A couple of weeks ago, I had the chance to sit down with a few fabulous ladies who work in international development, to ask them about their experiences as feminists within their sector, and also their opinions on the role of feminism within global development.
The recording of the discussion we had aired last night on Berlin Community Radio (with a short introduction from Kate and I, and some gorgeous tunes from Naomi Wachira), and you can listen to the show below. I also wanted to quickly highlight here a few key points that stood out for me throughout the discussion.
When we talk about “open government”, it’s common to also hear talk of transparency and accountability alongside. At its simplest, a government being transparent and open about their actions is a necessary step for citizens to know what is happening in their country, and to understand what decisions are being made on their behalf. Having access to this information is also a necessary step for citizens to be able to hold government accountable for their actions, and citizens being able to take action through legal and official means when they feel a government has taken irresponsible actions is a crucial step in this chain.
So- what about in “open aid” or “open development”? One major focus of transparency in aid has been ensuring that aid projects are carried out in the most effective and efficient way; without wasting money, either through inefficient service delivery or corruption, or other means. Here, the chain of accountability that is addressed goes directly from the donor agency (eg. the UK’s Department for International Development, DFID) to their citizens (ie. UK citizens). In the case of large multilateral donors, the accountability mechanisms are perhaps more complicated, but still present.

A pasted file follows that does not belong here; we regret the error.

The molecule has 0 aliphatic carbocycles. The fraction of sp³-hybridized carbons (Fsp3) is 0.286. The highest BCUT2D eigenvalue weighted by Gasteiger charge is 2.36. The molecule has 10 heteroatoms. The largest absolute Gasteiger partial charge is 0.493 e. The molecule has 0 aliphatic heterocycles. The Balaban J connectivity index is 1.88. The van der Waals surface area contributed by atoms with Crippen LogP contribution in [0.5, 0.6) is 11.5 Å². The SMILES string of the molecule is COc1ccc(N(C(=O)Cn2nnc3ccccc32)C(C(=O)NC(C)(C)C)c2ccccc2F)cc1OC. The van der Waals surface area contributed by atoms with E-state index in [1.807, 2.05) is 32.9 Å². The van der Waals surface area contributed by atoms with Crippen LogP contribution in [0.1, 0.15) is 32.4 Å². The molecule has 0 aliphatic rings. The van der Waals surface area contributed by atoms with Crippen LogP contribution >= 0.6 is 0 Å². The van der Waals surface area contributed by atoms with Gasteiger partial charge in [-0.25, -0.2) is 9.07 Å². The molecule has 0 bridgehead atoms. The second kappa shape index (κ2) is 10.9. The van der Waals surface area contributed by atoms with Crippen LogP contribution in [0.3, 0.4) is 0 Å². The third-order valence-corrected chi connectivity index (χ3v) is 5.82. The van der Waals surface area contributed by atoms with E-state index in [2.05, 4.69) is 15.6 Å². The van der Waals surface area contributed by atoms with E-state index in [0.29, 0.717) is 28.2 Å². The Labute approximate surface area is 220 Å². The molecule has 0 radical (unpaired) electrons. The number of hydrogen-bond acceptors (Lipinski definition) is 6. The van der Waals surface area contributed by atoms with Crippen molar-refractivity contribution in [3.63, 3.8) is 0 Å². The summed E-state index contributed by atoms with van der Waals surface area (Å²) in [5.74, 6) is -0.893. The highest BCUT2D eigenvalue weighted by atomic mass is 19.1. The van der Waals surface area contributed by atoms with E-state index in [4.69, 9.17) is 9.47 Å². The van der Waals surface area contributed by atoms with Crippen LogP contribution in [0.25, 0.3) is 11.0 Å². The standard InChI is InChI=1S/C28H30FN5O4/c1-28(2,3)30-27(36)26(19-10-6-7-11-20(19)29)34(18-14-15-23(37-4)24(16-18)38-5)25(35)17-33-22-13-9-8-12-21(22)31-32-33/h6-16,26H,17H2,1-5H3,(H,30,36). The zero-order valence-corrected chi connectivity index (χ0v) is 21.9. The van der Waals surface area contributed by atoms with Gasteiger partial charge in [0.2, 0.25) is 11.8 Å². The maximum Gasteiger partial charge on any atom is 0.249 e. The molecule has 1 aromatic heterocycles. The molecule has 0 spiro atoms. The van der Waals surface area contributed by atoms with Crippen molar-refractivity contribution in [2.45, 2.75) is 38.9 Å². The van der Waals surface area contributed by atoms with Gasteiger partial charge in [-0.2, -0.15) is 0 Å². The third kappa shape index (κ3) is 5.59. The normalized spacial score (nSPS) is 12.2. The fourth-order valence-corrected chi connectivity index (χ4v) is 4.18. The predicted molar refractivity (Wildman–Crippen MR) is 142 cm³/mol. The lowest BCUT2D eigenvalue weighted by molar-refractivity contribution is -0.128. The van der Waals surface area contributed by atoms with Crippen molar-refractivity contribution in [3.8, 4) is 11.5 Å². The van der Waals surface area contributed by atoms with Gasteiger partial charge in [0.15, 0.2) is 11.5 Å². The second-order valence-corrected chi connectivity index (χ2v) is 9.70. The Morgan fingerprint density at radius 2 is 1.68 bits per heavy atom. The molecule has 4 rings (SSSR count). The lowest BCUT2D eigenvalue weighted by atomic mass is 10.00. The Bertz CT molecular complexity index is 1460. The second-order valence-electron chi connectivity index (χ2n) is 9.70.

This move towards transparency and accountablity within international development is, of course, a great development; but what about accountability to the people who are affected by aid projects? Those whose lives are completely changed by aid projects, and those who are most at need; if their lives are negatively affected by (whether intentionally or unintentionally) aid projects, where do they turn?
Data collection and use in humanitarian situations is increasing. But what can we learn from the past?
It turns out that there have been multiple occasions when mass surveillance and data collection have played key roles in facilitating humanitarian crises, including genocides. In addition, as has been covered comprehensively in Privacy International’s report, “Aiding Privacy”, aid organisations are now some of the biggest data collectors among the world’s most vulnerable communities. Aid agencies are also supporting and funding data collection schemes which have in some cases been knocked back in their home countries; such as USAID funding the “My ID My Life” campaign in Kenya in 2013, which provided national ID cards for 500,000 young people.
To make really clear the link between surveillance and mass human rights’ abuses, and to highlight some of humanity’s worst examples of what can happen with mass surveillance, lack of freedom of expression, and abuse of data, here are a couple of examples.